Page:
I use acrylic paints exclusively. As many mentioned it depends on the brand of paint. Some, such as Vallejo, come ready to paint. Others, such as Tamiya and Model Masters may or may not need thinning. I use the brand name thinner that goes with its paint (i.e. Tamiya thinner for Tamiya paints, Model Masters thinner for Model Masters paints, etc.). I have found that, basically, these thinners are isopropyl alcohol (rubbing alcohol) which I suppose you could use as well. I have been admonished for considering using water but really, I don't know.

    As for ratio. You typically want something like 50/50. The consistency of milk is what you are looking for. Often, the ratio is a lot less thinner to paint and I think it can even vary with shades. Seems like 'this' shade doesn't require much, if any, thinning compared to 'that' shade. But I also wonder if it has to do with how long the paint was on the shelf.

    For me, I spend the few bucks on the appropriate brand thinner and use that for painting. Cleanup is done with rubbing alcohol. Works just as good but might take a hair bit longer and saves a lot of money. I have been using 90% alcohol but imagine lesser concentrations would work.

    I know, I know new guy with no experience sure has a lot to say. I gotta learn to cut it down some........
     
  14. Gak

    Gak Member

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    I use Windshield washer myself, only mixed with distilled water. Something like 60% blue stuff 40% distilled water. It works great on any brand of acrylics I've tried. You only have to use different color/thinner ratio for different brads, of course. I guess that stuff is poisonous, but so is the most stuff we use. You should never use Airbrush without a mask and is closed room anyway, right?
     
  15. Airframes

    Airframes Benevolens Magister

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    Nah, let the fumes do the job - especially enamel - cheaper than going to the pub!
    Heck, we're going to die anyway, so might as well enjoy the journey !!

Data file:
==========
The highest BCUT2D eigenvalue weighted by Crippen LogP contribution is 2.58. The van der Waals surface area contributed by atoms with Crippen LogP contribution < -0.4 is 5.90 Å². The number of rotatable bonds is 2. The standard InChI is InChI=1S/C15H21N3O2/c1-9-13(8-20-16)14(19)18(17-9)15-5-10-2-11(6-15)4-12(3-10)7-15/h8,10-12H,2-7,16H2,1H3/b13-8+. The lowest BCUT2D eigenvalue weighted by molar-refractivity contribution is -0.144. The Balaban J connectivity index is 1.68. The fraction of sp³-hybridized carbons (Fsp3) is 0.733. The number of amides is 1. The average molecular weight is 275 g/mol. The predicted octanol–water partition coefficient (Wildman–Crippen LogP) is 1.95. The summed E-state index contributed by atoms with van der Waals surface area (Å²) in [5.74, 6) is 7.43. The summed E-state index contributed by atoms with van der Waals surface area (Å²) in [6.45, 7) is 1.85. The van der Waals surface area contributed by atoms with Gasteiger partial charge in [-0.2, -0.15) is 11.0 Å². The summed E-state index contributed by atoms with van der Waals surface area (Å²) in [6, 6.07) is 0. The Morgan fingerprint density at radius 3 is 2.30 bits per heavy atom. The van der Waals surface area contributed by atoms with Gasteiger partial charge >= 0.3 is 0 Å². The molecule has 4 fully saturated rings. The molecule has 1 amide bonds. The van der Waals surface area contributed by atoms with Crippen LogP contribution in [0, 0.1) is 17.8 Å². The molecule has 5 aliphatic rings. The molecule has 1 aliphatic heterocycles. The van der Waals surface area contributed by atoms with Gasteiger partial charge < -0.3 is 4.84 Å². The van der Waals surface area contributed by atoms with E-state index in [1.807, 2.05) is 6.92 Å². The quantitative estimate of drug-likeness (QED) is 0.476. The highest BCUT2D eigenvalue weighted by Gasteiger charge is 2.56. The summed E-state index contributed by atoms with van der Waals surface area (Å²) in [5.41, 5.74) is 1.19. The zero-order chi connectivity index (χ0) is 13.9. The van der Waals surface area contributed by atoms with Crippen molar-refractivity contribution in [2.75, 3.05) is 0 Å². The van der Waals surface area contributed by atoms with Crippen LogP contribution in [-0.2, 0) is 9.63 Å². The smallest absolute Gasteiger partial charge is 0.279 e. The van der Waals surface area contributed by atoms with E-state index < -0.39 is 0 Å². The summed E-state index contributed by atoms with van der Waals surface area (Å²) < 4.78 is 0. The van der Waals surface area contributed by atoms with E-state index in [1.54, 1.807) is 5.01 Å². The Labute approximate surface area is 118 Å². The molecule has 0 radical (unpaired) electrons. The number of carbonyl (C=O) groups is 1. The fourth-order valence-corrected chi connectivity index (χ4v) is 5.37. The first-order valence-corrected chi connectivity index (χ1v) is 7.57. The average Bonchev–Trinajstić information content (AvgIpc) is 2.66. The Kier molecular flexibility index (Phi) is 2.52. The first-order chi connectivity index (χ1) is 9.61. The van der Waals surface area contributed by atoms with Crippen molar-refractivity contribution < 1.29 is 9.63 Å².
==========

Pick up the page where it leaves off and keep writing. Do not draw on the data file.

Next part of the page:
16. vikingBerserker

    vikingBerserker Well-Known Member

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    You know, that explains a lot.....

    :evil4:
     
  17. mikewint

    mikewint Well-Known Member

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    All alcohols are poisonous ethyl alcohol or ethanol is simply the least poisonous of the alcohols. Methyl alcohol or methanol is added to ethyl to make it non-drinkable: DE-natured alcohol. Isopropyl alcohol or rubbing alcohol is also highly toxic. I personally can see no valid reason to pay any company a premium price because they put a small amount of Isopropyl alcohol in a bottle and slap their brand name on it. Isopropyl is isopropyl no matter who makes it and no model paint company actually makes Isopropyl alcohol they just bottle it.
     
  18. Wurger

    Wurger Siggy Master
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    Just use vodka and there is no problem.
     
  19. jjp_nl

    jjp_nl Member

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    Paint-Thinner ratio, to my mind, has a lot to do with personal tast. What works for you could be way too thick or thin for me. I myself like to spray my paints rather thin, in other word thinner then most people would probably do it, but that's what I've found to work best for me.

    For thinning paints I mostly use Tamiya Thinner. I guess the key component in it is the earlier mentioned isopropyl alcohol. I've thinned Tamiya, Gunze, Vallejo, LifeColor, Revell Aqua with it and it works beautiful for me. I did try the thinners that come with Vallejo too, but that was a mess for me. Vallejo, and especially Gunze also work well with AutoAir 4010 Reducer, but as a general purpose thinner I stick with Tamiya Thinner for the time being. I've looked in just about every shop/webshop but can't seem to find Isopropyl Alcohol. The only shop's I've found it as a stand-alone product was a medical-supplies webstore selling it by the jerry can (which is not exactly the amounts I'm looking for) Other shop also carry it, but more often then not mixed with other disinfecting crap or some other ingredients that works for it's intended purposes, but making it less suitable to run it through my airbrush (or so I reasoned)
     
  20. mikewint

    mikewint Well-Known Member

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    jjp, I guess other countries have different regulations on the sale of Isopropyl alcohol. I'm not sure why. Here it is readily available in almost any store that sells OTC products. It is called Rubbing Alcohol and is 70% Isopropyl alcohol and is available in quarts (Liter) and pint (.25 L) quantities. Hardware and home improvements stores sell gallon (4 L) sizes which are usually 100% Isopropyl.
    Here in the states a gallon of the blue windshield washer fluid is often a dollar at discount stores and I have never had one bit of problems using it, even to thin white paints.
    I also keep a small quantity of Lacquer thinner around in case the airbrush develops a clog that I can't clear manually. I also run a bit through the air brush if I'm not going to be painting for a while as a just in case measure